Derivation of the Neutral Equation

In an ideal population with effective size Ne, the inbreeding coefficient is simply

F = 1 / 2Ne

This population then comprises
2Ne alleles at any locus: formation of diploid individuals is a random draw & replacement exercise from this gene pool. For any individual, the probability that the first allele drawn is the same as itself is 1 [think about it]: the probability of drawing the same allele again is simply the reciprocal of the gene pool size, thus 1 / 2Ne.

In a finite population with effective size Ne AND some degree of inbreeding, the inbreeding coefficient F at time t (Ft) is related to that in the previous generation Ft-1 by a recursion equation,

Ft = (1/2Ne)(1) + (1 - 1/2Ne)(Ft-1)
.
The first term applies to inbred individuals, the second to non-inbred individuals, as follows. [Notice that this term is the same as the first equation, above]. The expectation of drawing
any particular allele once is 1 / 2Ne. If that allele occurs in an inbred individual, then the expectation that the second allele is identical by descent with the first is necessarily 1. Otherwise, the expectation that the second allele chosen is not the same as the first is (1 - 1/2Ne). In this case, the probability that the second allele drawn would be identical with the first would by definition be zero, except that some fraction of the population was inbred in the previous generation Ft-1, so the probability of identity by descent is modified. The recursion equation then continues to similar terms for t-2, t-3, and so on. Considering the whole series, the inbreeding coefficient at equilibrium Fe is Ft = Ft-1 = Fe .    [The form of the equation is identical with that previously used to estimate the expectations of f(AA) & f(BB) under inbreeding].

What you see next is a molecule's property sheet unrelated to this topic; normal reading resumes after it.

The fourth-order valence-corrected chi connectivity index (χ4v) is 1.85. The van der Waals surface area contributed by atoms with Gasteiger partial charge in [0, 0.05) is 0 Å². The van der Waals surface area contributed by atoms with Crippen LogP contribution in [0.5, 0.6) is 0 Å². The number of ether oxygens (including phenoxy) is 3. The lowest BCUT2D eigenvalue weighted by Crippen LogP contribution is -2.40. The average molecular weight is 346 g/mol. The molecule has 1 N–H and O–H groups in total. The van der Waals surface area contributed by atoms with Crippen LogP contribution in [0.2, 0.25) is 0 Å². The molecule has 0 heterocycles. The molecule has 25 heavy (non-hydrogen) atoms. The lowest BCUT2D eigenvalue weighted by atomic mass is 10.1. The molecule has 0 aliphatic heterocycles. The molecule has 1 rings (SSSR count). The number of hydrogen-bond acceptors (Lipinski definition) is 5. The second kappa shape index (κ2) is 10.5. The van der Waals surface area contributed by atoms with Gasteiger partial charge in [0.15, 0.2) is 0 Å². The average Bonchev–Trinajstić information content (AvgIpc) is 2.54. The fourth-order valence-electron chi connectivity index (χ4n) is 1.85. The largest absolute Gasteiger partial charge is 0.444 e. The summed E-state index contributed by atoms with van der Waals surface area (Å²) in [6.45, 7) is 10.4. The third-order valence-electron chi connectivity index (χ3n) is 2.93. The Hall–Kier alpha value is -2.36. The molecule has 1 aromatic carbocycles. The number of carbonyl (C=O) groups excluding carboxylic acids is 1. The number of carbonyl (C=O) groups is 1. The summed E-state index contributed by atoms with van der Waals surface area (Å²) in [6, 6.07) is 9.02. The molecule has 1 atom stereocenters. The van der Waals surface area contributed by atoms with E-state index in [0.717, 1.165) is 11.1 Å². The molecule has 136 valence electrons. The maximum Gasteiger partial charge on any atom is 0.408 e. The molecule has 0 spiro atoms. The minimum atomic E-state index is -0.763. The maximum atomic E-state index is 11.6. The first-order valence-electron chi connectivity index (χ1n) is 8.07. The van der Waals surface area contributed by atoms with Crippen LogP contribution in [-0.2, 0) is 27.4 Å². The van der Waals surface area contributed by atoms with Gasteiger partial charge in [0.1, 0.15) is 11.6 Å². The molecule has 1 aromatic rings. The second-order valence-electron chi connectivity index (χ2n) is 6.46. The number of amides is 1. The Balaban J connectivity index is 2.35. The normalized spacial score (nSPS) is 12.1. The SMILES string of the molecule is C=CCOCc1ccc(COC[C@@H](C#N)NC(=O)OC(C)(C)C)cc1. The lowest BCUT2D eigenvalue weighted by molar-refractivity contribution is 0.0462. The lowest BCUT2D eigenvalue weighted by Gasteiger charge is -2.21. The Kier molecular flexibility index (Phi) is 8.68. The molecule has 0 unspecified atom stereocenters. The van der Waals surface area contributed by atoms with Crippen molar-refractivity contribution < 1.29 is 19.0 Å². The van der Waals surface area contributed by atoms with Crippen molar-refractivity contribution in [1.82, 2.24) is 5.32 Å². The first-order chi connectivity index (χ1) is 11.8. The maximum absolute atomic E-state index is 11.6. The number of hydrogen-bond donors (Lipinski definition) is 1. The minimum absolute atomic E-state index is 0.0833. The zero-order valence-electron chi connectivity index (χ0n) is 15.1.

Now consider how mutation changes the probability of identity by descent. The expectation that any single allele mutates is
µ. Among individuals with alleles identical by descent, the expectation that neither allele mutates (and thus remain identical by descent with each other) is (1 - µ)2. At equilibrium Fe,

Fe = [ (1/2Ne)(1) + (1 - 1/2Ne)(Fe) ] [ 1 - µ ]2

Expanding, and neglecting µ2 terms

F
e =
(1 - 2
µ) / (4Neµ + 1 - 2
µ)

and if 2
µ << 1

Fe = (1) / (4Neµ + 1)

and because H
e = 1 - F
e

He
= 1 - (1) / (4Neµ + 1) = (4Neµ + 1 - 1) / (4Neµ + 1) = (4Neµ) / (4Neµ + 1)

This is an extremely important equation in evolutionary population genetics, because it enables estimation of population size from observed genetic data, or vice versa.

Figure & text ©2022 Steven M Carr